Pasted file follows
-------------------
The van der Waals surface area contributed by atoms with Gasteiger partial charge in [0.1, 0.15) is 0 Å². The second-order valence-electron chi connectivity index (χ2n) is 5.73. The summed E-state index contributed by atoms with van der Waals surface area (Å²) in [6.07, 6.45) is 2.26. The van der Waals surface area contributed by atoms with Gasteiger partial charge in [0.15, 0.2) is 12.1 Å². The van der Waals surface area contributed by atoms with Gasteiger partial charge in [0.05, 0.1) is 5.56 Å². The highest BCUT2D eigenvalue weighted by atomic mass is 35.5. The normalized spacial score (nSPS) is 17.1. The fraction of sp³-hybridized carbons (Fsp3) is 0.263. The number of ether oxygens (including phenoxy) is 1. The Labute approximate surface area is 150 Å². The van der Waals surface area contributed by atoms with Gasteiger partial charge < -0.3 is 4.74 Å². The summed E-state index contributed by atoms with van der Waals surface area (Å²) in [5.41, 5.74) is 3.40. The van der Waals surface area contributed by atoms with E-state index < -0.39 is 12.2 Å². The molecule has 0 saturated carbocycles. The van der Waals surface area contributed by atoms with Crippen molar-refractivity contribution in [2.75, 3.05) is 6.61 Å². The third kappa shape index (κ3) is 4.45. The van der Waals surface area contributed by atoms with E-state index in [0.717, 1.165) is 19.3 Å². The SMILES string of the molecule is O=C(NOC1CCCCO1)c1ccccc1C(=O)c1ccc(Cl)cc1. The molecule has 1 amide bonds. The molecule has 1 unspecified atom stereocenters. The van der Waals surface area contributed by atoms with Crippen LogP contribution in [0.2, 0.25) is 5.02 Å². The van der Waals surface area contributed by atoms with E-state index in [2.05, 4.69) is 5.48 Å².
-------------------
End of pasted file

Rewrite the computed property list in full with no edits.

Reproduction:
The van der Waals surface area contributed by atoms with Gasteiger partial charge in [0.1, 0.15) is 0 Å². The second-order valence-electron chi connectivity index (χ2n) is 5.73. The summed E-state index contributed by atoms with van der Waals surface area (Å²) in [6.07, 6.45) is 2.26. The van der Waals surface area contributed by atoms with Gasteiger partial charge in [0.15, 0.2) is 12.1 Å². The van der Waals surface area contributed by atoms with Gasteiger partial charge in [0.05, 0.1) is 5.56 Å². The highest BCUT2D eigenvalue weighted by atomic mass is 35.5. The normalized spacial score (nSPS) is 17.1. The fraction of sp³-hybridized carbons (Fsp3) is 0.263. The number of ether oxygens (including phenoxy) is 1. The Labute approximate surface area is 150 Å². The van der Waals surface area contributed by atoms with Gasteiger partial charge < -0.3 is 4.74 Å². The summed E-state index contributed by atoms with van der Waals surface area (Å²) in [5.41, 5.74) is 3.40. The van der Waals surface area contributed by atoms with E-state index < -0.39 is 12.2 Å². The molecule has 0 saturated carbocycles. The van der Waals surface area contributed by atoms with Crippen molar-refractivity contribution in [2.75, 3.05) is 6.61 Å². The third kappa shape index (κ3) is 4.45. The van der Waals surface area contributed by atoms with E-state index in [0.717, 1.165) is 19.3 Å². The SMILES string of the molecule is O=C(NOC1CCCCO1)c1ccccc1C(=O)c1ccc(Cl)cc1. The molecule has 1 amide bonds. The molecule has 1 unspecified atom stereocenters. The van der Waals surface area contributed by atoms with Crippen LogP contribution in [0.2, 0.25) is 5.02 Å². The van der Waals surface area contributed by atoms with E-state index in [2.05, 4.69) is 5.48 Å².